In , the convention met to consider a section on the rights of conscience and freedom of religion.
That all men have a natural and indefeasible right to worship Almighty God according to the dictates of their own consciences; that no man can, of right, be compelled to attend, erect, or support any place of worship, or to maintain any ministry against his consent; that no human authority can, in any case whatever, control or interfere with the rights of conscience; and that no preference shall ever be given, by law, to any religious establishments or modes of worship.
John Cummin thought this would be a good opportunity to make one more rhetorical gesture against Quaker conscientious objection:
Mr. Cummin of Juniata moved to amend, by striking out all after the word “conscience,” in the sixth and seventh lines, viz: the words “and that no preference shall ever be given by law to any religious establishment or mode of worship.”
Mr. C. said that he had moved to strike out these words because they were inconsistent with, if not in direct contradiction of, the language of the second section of the sixth article of the constitution. He was sorry the subject was not in abler hands. He, however, would argue it in the best manner he was able. In the section to which he had just referred, it was there laid down that “The freemen of this commonwealth shall be armed, organized, and disciplined for its defence, when and in such manner as may be directed by law. Those who conscientiously scruple to bear arms, shall not be compelled to do so, but shall pay an equivalent for personal service.”
Now, what, he asked, were we to understand by “freemen”? The freemen of the commonwealth. And there was a clause also in the same section with regard to conscientious scruples — that a man should not be compelled to do military duty if he entertained any, but should pay an equivalent instead. The words which he had moved to strike out were, in his opinion, at variance with the language of the section which he had just read. It might be said, perhaps, that these conscientious scruples belong to every citizen of the commonwealth of Pennsylvania. But this he denied. What other religious society besides the Quakers had sought or prayed to be exempted from military duty, and refused to pay an equivalent, as they said in their memorials. He would contend then that there was a contradiction between the language of the two sections which ought to be reconciled. This convention, under a full sense of what was due to its own character and dignity, would not overlook and leave uncorrected this contradiction. He cared not what might be the mode of worship adopted by any set of men, they could not, in his judgment, be exempted for any reason whatsoever from the payment of an equivalent for the non-performance of military duty. But, strictly speaking, no man could really be excused — could give an equivalent for his services. What could be an equivalent for a man’s services in battle — as, for instance, in the defence of Baltimore when bombarded by the British? What, he asked, would have been an equivalent for the services of the man who shot Gen. Ross, when in full march on Baltimore, and which would probably have been in flames in a few hours afterward? Nothing.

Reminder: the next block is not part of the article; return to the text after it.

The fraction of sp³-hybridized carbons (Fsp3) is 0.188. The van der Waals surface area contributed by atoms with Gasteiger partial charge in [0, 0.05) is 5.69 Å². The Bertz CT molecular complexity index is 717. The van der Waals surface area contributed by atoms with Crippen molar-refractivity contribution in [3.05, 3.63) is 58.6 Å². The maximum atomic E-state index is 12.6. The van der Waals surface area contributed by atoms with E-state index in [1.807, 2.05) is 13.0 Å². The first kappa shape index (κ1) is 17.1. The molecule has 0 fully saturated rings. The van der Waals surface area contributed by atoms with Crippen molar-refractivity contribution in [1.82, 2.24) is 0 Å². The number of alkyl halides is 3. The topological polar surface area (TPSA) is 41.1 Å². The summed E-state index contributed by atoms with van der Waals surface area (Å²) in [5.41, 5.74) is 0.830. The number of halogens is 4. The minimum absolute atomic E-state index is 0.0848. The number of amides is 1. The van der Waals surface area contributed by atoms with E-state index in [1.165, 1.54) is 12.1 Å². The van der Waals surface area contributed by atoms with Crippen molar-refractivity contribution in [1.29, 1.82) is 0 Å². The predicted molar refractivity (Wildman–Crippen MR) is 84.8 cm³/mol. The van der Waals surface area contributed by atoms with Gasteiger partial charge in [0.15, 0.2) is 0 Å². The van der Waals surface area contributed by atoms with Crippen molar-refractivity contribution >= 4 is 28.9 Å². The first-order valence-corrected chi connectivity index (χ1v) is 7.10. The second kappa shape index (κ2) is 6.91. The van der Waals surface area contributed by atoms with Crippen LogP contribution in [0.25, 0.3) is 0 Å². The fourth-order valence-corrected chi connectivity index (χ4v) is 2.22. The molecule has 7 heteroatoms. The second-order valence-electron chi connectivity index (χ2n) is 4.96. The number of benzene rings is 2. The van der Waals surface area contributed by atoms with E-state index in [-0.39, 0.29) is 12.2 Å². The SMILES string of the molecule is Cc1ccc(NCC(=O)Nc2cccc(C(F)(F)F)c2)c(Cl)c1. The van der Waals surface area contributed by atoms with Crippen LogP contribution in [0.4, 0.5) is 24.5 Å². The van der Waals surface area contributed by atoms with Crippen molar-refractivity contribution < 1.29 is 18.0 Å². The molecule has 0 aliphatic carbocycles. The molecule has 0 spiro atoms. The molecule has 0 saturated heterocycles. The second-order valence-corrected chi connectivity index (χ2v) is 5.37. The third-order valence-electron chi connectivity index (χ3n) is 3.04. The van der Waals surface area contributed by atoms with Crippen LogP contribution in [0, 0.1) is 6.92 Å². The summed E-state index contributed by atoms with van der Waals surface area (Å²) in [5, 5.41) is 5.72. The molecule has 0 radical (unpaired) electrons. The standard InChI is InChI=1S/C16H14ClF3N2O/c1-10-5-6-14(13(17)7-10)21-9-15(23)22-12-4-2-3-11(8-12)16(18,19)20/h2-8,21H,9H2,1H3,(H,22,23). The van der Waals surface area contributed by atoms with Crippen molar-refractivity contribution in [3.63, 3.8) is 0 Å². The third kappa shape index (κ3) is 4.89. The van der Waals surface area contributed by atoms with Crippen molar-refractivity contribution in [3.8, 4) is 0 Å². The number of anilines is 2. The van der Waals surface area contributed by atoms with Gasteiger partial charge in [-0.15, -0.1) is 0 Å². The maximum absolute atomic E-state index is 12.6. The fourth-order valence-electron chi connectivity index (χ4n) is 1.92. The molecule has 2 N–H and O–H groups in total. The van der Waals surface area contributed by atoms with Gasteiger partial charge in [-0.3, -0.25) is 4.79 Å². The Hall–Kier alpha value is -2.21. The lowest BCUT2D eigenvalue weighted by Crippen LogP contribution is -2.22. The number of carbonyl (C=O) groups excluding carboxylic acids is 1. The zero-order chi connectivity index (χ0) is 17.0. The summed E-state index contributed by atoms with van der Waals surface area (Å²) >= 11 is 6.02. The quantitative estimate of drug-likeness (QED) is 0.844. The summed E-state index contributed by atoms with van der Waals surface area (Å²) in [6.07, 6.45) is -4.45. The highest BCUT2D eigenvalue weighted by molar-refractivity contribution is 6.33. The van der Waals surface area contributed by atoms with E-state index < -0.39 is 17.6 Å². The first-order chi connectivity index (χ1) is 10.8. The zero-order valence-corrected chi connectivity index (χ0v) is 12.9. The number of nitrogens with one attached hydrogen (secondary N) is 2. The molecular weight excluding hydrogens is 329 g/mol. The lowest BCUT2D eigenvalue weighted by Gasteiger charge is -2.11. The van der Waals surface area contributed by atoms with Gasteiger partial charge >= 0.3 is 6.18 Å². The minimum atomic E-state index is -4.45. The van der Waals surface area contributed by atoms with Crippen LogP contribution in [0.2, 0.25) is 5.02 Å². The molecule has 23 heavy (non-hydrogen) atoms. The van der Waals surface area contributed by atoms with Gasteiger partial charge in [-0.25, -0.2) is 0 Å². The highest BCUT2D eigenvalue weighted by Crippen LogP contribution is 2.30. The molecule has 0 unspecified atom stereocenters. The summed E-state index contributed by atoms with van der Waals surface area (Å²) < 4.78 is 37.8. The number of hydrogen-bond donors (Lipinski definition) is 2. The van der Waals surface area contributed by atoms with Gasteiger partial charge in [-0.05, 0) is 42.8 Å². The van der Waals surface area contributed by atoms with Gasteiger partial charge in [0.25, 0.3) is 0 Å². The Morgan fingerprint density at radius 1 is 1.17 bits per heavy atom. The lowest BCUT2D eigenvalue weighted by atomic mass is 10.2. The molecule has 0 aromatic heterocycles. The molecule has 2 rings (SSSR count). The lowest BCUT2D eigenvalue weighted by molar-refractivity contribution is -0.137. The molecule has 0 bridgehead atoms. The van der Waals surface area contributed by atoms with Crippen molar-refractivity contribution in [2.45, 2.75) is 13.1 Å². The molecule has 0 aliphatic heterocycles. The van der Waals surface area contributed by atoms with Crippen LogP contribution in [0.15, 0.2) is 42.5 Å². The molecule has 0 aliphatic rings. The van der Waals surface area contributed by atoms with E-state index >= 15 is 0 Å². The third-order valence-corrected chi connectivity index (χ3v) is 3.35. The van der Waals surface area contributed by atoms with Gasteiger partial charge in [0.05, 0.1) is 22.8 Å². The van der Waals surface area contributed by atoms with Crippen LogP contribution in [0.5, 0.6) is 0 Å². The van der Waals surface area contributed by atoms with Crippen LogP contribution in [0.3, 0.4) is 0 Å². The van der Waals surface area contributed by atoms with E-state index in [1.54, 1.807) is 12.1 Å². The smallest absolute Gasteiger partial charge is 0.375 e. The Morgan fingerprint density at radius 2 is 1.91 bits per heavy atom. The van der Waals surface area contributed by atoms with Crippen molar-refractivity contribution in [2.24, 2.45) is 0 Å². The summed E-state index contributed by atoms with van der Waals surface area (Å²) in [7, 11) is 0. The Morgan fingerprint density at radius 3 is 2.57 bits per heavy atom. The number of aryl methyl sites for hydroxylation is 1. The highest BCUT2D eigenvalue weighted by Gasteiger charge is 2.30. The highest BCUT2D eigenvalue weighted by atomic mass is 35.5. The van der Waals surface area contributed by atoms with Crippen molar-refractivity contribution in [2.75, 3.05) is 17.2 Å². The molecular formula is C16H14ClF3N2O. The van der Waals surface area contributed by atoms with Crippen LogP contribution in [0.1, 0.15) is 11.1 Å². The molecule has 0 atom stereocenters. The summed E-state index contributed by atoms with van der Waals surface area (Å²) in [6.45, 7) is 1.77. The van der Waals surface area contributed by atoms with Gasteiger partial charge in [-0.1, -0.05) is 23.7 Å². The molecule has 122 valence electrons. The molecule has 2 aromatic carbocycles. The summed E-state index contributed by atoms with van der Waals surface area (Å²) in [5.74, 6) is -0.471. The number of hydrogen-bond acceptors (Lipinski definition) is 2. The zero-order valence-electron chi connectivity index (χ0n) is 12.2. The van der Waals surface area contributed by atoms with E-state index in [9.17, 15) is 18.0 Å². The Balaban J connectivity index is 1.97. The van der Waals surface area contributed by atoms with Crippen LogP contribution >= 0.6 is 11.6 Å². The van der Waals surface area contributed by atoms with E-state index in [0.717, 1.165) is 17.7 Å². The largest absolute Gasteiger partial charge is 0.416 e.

He knew that it was contended by many that all men may refuse to do military duty by the payment of a tax. This position he utterly controverted and most positively denied. He contended that the Society of Friends claimed the right, as a religious body, separate and apart from other denominations, to be exempted from either doing duty or paying an equivalent therefor. When this question was up before, the delegate from Bedford, (Mr. Russell) offered an amendment to the effect that all persons should be exempted from military duty who chose to exempt themselves. It, however, was voted down. The convention said that they should not have this privilege who asked to be exempted on the score of religion, and of its being irreligious to bear arms. Did not the constitution state that no preference shall be given to any religious sect?
All men have a natural and indefeasible right to worship Almighty God according to the dictates of their own consciences; that no man can, of right, be compelled to attend, erect or support, any place of worship, or to maintain any ministry, against his consent; that no human authority can, in any case whatever, control or interfere with the rights of conscience; and that no preference shall ever be given by law, to any religious establishments or mode of worship.